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Books Books 1 - 10 of 30 on I thought they had better keep quiet. Vere is with Millbank, and we are going back....
" I thought they had better keep quiet. Vere is with Millbank, and we are going back to Coningsby directly; but we thought it best to show, finding on our arrival that there were all sorts of rumours about. "
Young England: Being Vivian Grey, Coningsby, Sybil, Tancred - Page 62
by Benjamin Disraeli (Earl of Beaconsfield) - 1904
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Coningsby, Or, The New Generation

Benjamin Disraeli (Earl of Beaconsfield) - Great Britain - 1844 - 159 pages
...rumours about. I think it will be best to report at once to our tutor, for he will be sure to he-.r something." " I would if I were you." CHAPTER X. WHAT...comprehensive speculations ! In what fanciful schemes to obtam the friendship of Coningsby had Millbank in his reveries often indulged ! What combinations that...
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Collected edition of the novels and tales by ... B. Disraeli, Volume 2

1870
...arrival that there were all sorts of rumours about. I think it will be best to report at once to my tutor, for he will be sure to hear something.' ' I...importance than the most sublime and comprehensive specnlations ! In what fanciful schemes to obtain the friendship of Coningsby had Millbank in his reveries...
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Coningsby

Benjamin Disraeli (Earl of Beaconsfield) - 1881
...arrival that there were all sorts of rumours about. I think it will be bust to report at once to my tutor, for he will be sure to hear something.' ' I...The least are of greater importance than the most Mublimc and comprehensive speculations ! In what fanciful schemes to obtain the friendship of Coningsby...
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Collected Edition of the Novels and Tales, Volume 2

Benjamin Disraeli - English fiction - 1881
...for he will be sure to hear something.' ' 1 would if I were yon.' CHAPTER X. WHAT wonderful tilings are events ! The least are of greater importance than...speculations ! In what fanciful schemes to obtain tke friendship of Coningsby had Millbank in his reveries often indulged ! What combinations that were...
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Wit and Wisdom

Benjamin Disraeli (Earl of Beaconsfield) - English prose literature - 1881 - 382 pages
...from the sea. The sky and the ocean have two natures like ourselves.—(' Herbert') Venetia. EVENTS. What wonderful things are events ! The least are of...importance than the most sublime and comprehensive speculations.—Coningsby. Life is not dated merely by years. Events are sometimes the best calendar....
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Eclectic Magazine: Foreign Literature, Volume 42; Volume 105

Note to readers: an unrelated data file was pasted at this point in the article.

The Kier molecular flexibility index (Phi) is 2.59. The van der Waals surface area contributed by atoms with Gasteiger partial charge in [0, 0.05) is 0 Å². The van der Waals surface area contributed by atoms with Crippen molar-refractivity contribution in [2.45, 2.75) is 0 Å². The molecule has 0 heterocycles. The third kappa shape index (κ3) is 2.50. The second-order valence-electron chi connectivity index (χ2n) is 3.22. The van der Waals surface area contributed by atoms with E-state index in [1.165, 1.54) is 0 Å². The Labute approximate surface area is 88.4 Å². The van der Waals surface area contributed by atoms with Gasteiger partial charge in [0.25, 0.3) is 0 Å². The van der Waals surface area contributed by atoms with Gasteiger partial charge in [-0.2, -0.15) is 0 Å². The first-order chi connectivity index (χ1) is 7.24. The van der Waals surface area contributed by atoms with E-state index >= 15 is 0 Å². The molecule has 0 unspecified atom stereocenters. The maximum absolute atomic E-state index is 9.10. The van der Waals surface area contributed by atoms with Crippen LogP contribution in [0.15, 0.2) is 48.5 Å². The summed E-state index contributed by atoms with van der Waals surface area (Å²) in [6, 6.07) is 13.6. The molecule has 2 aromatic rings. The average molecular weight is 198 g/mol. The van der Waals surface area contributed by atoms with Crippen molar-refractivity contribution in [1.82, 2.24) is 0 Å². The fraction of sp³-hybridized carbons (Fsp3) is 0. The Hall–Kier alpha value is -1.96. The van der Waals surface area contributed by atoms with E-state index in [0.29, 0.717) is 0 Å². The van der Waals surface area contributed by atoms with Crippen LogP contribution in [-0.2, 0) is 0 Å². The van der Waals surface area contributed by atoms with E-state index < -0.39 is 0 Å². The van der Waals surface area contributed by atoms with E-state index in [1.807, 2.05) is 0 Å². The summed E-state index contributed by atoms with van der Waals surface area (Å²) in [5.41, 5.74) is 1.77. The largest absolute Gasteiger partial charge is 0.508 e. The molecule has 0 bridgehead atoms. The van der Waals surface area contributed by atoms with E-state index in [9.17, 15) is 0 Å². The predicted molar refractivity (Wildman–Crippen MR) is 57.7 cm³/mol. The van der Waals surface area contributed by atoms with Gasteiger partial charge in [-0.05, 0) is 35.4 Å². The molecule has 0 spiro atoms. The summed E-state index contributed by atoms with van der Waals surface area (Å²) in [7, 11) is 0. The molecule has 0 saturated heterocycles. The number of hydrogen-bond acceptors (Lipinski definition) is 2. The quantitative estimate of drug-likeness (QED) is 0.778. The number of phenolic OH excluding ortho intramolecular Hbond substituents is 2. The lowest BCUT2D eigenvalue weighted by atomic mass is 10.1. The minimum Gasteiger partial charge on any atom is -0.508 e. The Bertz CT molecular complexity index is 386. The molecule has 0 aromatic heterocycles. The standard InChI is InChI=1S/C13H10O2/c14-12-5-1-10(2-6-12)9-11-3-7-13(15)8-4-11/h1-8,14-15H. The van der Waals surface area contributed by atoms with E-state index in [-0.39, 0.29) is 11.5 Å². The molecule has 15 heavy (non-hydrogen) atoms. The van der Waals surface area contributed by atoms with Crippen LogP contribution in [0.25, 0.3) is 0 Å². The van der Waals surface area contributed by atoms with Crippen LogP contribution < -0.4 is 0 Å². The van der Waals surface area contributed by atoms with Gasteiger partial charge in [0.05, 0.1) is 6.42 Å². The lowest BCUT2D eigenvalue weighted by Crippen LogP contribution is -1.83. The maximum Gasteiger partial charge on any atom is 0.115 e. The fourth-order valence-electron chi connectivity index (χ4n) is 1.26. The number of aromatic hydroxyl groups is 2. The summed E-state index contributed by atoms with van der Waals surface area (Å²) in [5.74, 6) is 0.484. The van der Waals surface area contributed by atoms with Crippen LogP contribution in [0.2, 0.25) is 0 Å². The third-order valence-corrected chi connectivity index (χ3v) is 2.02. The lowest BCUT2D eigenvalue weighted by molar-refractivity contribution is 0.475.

John Holmes Agnew, Henry T. Steele, Walter Hilliard Bidwell - 1885
...because they were ? " What wonderful things are Events," wrote Lord Beaconsfield in " Coningsby ;" " the least are of greater importance than the most sublime and comprehensive speculations." To say this is to go perhaps too far ; certainly it is to go farther than Carlyle, who none the less...
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The Living Age ..., Volume 166

1885
...events ! " • History U philosophy teaching by exampleğ. wrote Lord Beaconsfield in " Coningsby ; " " the least are of greater importance than the most sublime and comprehensive speculations." To say this is to go perhaps too far ; certainly it is to go farther than Carlyle, who none the less...
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The Contemporary Review, Volume 47

Literature - 1885
...simply because they were ? " What wonderful things are Events/' wrote Lord Beaconsfield in " Coningsby;" "the least are of greater importance than the most sublime and comprehensive speculations." To say this is to go perhaps too far ; certainly it is to go farther than Carlyle, who none the less...
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Obiter Dicta ...: Milton. Pope. Johnson. Burke. The muse of history. Charles ...

Augustine Birrell - English literature - 1887
...simply because they were ? ' What wonderful things are events,' wrote Lord Beaconsfield in Coningsby ; 'the least are of greater importance than the most sublime and comprehensive speculations.' To say this is to go perhaps too far ; certainly it is to go farther than Carlyle, who none the less...
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Obiter Dicta: Second Series, Volume 2

Augustine Birrell - English literature - 1887 - 289 pages
...because they were ? ' What wonderful ' things are events,' wrote Lord Beaconsfield in * Coningsby ; ' the least are of greater importance ' than the most sublime and comprehensive ' speculations.' To say this is to go perhaps too far ; certainly it is to go farther than Carlyle, who none the less...
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